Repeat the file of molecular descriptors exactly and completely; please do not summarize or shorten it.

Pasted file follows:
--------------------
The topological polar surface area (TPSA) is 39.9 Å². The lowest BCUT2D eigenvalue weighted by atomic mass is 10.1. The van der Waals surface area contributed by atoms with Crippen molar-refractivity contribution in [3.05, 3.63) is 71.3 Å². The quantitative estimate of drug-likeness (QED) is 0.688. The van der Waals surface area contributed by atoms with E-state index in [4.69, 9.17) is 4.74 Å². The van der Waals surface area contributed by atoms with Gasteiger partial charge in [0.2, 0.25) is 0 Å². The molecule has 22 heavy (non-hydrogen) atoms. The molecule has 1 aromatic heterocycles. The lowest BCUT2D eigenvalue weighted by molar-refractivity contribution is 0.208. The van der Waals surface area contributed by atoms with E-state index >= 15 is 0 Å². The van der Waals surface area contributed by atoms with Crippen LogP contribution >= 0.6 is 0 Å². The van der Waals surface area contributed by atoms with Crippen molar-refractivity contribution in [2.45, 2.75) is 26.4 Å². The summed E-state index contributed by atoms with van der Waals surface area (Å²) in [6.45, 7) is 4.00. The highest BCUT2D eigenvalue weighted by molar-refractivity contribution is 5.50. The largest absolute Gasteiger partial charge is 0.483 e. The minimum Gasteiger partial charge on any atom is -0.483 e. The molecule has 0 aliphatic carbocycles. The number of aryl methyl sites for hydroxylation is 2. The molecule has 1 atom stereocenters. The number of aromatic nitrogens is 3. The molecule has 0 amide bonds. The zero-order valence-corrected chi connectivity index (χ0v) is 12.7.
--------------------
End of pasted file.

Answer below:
The topological polar surface area (TPSA) is 39.9 Å². The lowest BCUT2D eigenvalue weighted by atomic mass is 10.1. The van der Waals surface area contributed by atoms with Crippen molar-refractivity contribution in [3.05, 3.63) is 71.3 Å². The quantitative estimate of drug-likeness (QED) is 0.688. The van der Waals surface area contributed by atoms with E-state index in [4.69, 9.17) is 4.74 Å². The van der Waals surface area contributed by atoms with Gasteiger partial charge in [0.2, 0.25) is 0 Å². The molecule has 22 heavy (non-hydrogen) atoms. The molecule has 1 aromatic heterocycles. The lowest BCUT2D eigenvalue weighted by molar-refractivity contribution is 0.208. The van der Waals surface area contributed by atoms with E-state index >= 15 is 0 Å². The van der Waals surface area contributed by atoms with Crippen LogP contribution >= 0.6 is 0 Å². The van der Waals surface area contributed by atoms with Crippen molar-refractivity contribution in [2.45, 2.75) is 26.4 Å². The summed E-state index contributed by atoms with van der Waals surface area (Å²) in [6.45, 7) is 4.00. The highest BCUT2D eigenvalue weighted by molar-refractivity contribution is 5.50. The largest absolute Gasteiger partial charge is 0.483 e. The minimum Gasteiger partial charge on any atom is -0.483 e. The molecule has 0 aliphatic carbocycles. The number of aryl methyl sites for hydroxylation is 2. The molecule has 1 atom stereocenters. The number of aromatic nitrogens is 3. The molecule has 0 amide bonds. The zero-order valence-corrected chi connectivity index (χ0v) is 12.7.